I asked a question on MO and it now has three correct answers, all more or less using the same strategy and similar to each other. If I accept all of them, do they all get the reputation they deserve?

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    $\begingroup$ MO allows only one answer per question to be "accepted". Thus you need to decide. $\endgroup$ – Stefan Kohl Sep 17 '13 at 20:07

As others have stated, you cannot accept more than one answer.

Don't worry about reputation too much, I think almost no one cares if they get 15 points more or 15 points less than others.

Accept the answer you like most, and if they all look the same to you go by some arbitrary rule to break ties like the chronologically first answer, the answer with highest vote, etc.

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    $\begingroup$ +1 for "Don't worry about reputation too much, I think almost no one cares if they get 15 points more or 15 points less than others." I'm not sure whether that's true in practice, but I hope it is. $\endgroup$ – Mark Meckes Sep 18 '13 at 7:27
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    $\begingroup$ "I think almost no one cares if they get 15 points more or 15 points less than others." You'd be surprised how much people care about internet points. $\endgroup$ – Alex Becker Sep 20 '13 at 5:54

In absence of good reasons to prefer one answer, sometimes people choose the first given one, and leaves some nice comment to the others.

(Look e.g. here: I was honored to have the same example as George Lowther, even with the same notation, one minute later).

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    $\begingroup$ Do you have evidence to support the assertion that "usually people choose the first given one"? I could just as easily assert that people usually choose the one with the highest reputation, so as to curry favor with the bigwigs; or that people usually choose the one with the lowest reputation, to reward the one most needing the points; and so on. One example is not enough to support "usually". $\endgroup$ – Gerry Myerson Sep 18 '13 at 0:09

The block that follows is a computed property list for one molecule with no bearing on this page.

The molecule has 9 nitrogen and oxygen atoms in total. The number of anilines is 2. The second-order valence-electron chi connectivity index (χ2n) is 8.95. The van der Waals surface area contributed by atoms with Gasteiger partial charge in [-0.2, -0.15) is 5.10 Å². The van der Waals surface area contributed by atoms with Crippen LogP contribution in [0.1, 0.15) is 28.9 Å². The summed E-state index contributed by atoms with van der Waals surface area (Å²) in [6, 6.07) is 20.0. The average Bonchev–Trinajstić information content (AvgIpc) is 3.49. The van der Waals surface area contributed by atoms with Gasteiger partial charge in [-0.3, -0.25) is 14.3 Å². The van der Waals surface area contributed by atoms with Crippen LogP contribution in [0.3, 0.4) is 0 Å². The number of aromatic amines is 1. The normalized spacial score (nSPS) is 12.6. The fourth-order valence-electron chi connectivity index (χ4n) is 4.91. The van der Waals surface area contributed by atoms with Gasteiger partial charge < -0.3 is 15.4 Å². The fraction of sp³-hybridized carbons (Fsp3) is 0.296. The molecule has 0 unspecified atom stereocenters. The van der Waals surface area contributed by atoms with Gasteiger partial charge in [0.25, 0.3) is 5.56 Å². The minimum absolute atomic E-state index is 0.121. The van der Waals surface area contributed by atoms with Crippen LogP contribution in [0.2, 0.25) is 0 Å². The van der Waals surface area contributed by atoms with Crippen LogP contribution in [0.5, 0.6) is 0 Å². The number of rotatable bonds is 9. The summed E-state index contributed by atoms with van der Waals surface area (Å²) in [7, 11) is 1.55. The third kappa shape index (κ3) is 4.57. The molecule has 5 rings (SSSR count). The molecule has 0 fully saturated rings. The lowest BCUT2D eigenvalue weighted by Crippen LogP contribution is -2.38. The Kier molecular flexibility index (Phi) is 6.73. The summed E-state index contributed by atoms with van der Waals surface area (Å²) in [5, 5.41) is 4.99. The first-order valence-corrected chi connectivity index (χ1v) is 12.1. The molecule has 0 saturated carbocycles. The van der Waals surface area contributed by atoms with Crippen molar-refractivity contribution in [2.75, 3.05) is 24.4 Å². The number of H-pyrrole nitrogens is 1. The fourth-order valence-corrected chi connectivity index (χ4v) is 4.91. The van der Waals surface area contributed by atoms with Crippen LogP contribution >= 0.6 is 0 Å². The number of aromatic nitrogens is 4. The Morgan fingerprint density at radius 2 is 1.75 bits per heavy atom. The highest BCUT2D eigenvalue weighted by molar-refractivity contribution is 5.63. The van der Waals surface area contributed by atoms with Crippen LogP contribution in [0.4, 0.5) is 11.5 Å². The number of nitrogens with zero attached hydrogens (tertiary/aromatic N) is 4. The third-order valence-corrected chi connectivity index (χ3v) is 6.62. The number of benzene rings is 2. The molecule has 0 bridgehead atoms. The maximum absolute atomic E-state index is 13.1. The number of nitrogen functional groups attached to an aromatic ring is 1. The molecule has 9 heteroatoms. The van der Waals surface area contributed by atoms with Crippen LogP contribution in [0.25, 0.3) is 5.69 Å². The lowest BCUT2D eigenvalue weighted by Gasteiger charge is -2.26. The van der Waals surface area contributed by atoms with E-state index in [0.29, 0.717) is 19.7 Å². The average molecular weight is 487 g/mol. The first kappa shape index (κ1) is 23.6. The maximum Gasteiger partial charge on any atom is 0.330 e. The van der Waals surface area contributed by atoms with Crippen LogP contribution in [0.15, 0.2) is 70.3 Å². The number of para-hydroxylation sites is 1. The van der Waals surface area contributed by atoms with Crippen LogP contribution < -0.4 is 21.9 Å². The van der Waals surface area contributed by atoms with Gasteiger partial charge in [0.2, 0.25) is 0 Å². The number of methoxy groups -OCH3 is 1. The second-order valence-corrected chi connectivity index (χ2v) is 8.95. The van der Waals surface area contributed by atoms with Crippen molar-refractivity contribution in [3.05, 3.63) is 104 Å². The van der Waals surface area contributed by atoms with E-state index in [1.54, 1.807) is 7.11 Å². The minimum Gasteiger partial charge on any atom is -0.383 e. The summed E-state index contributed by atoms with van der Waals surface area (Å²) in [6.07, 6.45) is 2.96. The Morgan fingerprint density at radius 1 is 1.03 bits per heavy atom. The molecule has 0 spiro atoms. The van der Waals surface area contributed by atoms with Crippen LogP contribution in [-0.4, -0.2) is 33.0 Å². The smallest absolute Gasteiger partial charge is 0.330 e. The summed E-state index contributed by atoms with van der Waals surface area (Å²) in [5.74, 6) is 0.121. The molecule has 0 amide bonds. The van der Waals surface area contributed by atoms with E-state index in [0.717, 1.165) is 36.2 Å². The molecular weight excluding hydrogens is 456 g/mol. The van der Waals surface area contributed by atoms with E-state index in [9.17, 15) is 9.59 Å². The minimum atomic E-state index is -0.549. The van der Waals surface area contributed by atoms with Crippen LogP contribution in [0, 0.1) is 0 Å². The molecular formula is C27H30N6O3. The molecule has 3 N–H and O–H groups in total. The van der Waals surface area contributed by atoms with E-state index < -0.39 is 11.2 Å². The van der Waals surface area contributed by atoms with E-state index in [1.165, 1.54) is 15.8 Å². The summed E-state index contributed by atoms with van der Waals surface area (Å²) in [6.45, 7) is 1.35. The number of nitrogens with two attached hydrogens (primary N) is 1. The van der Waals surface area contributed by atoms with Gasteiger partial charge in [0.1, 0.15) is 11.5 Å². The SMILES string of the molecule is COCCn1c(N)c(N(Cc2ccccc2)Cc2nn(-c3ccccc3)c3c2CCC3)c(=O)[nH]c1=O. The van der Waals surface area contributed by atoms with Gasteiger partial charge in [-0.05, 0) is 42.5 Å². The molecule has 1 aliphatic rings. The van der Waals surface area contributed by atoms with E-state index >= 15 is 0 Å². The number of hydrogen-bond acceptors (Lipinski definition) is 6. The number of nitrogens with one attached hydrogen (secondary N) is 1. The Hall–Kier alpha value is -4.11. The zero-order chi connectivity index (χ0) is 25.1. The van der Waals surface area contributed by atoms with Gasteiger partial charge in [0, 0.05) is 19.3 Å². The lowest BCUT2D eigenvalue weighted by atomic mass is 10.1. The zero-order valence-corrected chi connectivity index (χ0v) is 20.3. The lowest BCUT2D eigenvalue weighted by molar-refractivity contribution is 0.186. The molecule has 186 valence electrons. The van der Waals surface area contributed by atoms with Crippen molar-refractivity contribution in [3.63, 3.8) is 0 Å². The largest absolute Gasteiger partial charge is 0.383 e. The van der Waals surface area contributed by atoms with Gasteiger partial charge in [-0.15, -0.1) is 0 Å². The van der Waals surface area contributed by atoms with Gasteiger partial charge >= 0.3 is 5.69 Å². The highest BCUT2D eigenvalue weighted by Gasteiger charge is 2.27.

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    $\begingroup$ I have observed it in almost all cases when two ore more answer are very similar, cases which are not that frequent however. But yes, I had the feeling that "usually" was too strong claim. MOre reasonable is "sometimes". $\endgroup$ – Pietro Majer Sep 18 '13 at 6:03
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    $\begingroup$ On purely anecdotal grounds, my experience is that indeed the first one given often wins the big points prize. (This effect seems much more pronounced over at MSE, which I've been spending time at recently, and which seems insane by comparison -- people constantly racing to be the first respondent, and with never-ceasing questions continually descending like snowflakes from the sky. It's really a mess over there!) $\endgroup$ – Todd Trimble Sep 18 '13 at 16:54
  • $\begingroup$ My experience is that often if one of similar answers posted at a similar time gets an early one-point lead because of some random fluctuation, it is likely that people will continue to vote it up and it will get eventually accepted, presumably because it appears on the top of the page and people read it first. This is irrespective of which answer was actually given first. $\endgroup$ – Emil Jeřábek Sep 19 '13 at 15:31

Since you can't accept more than one answer, a common method to approximate fairness is to accept one, and vote up the other correct answers. One person will get 5 more points than the others.

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    $\begingroup$ That's weird, why are people downvoting this? $\endgroup$ – Scott Morrison Sep 17 '13 at 23:09
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    $\begingroup$ @ScottMorrison Maybe to increase the difference to 10? $\endgroup$ – Andrés E. Caicedo Sep 17 '13 at 23:55
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    $\begingroup$ My guess is that people don't like the downvoting suggestion. But I'm not sure. $\endgroup$ – Todd Trimble Sep 18 '13 at 0:01
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    $\begingroup$ @AndresCaicedo, voting on meta has no reputation effect. $\endgroup$ – Scott Morrison Sep 18 '13 at 0:03